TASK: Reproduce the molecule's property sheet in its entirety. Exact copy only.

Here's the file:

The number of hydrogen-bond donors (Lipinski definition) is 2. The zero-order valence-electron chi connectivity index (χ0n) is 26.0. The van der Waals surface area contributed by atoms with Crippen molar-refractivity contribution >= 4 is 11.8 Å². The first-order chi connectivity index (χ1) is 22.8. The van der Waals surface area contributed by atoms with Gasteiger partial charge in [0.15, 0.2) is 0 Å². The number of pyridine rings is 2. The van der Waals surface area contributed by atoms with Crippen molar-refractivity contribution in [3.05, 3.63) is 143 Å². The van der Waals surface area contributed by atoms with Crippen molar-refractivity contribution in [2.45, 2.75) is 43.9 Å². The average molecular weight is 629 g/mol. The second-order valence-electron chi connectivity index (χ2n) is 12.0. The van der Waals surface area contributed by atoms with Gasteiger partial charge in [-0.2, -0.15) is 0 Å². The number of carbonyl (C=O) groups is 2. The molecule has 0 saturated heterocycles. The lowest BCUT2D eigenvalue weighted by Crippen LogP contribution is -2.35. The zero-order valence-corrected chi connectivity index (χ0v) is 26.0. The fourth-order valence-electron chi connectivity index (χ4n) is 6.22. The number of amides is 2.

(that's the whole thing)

The number of hydrogen-bond donors (Lipinski definition) is 2. The zero-order valence-electron chi connectivity index (χ0n) is 26.0. The van der Waals surface area contributed by atoms with Crippen molar-refractivity contribution >= 4 is 11.8 Å². The first-order chi connectivity index (χ1) is 22.8. The van der Waals surface area contributed by atoms with Gasteiger partial charge in [0.15, 0.2) is 0 Å². The number of pyridine rings is 2. The van der Waals surface area contributed by atoms with Crippen molar-refractivity contribution in [3.05, 3.63) is 143 Å². The van der Waals surface area contributed by atoms with Crippen molar-refractivity contribution in [2.45, 2.75) is 43.9 Å². The average molecular weight is 629 g/mol. The second-order valence-electron chi connectivity index (χ2n) is 12.0. The van der Waals surface area contributed by atoms with Gasteiger partial charge in [-0.2, -0.15) is 0 Å². The number of carbonyl (C=O) groups is 2. The molecule has 0 saturated heterocycles. The lowest BCUT2D eigenvalue weighted by Crippen LogP contribution is -2.35. The zero-order valence-corrected chi connectivity index (χ0v) is 26.0. The fourth-order valence-electron chi connectivity index (χ4n) is 6.22. The number of amides is 2.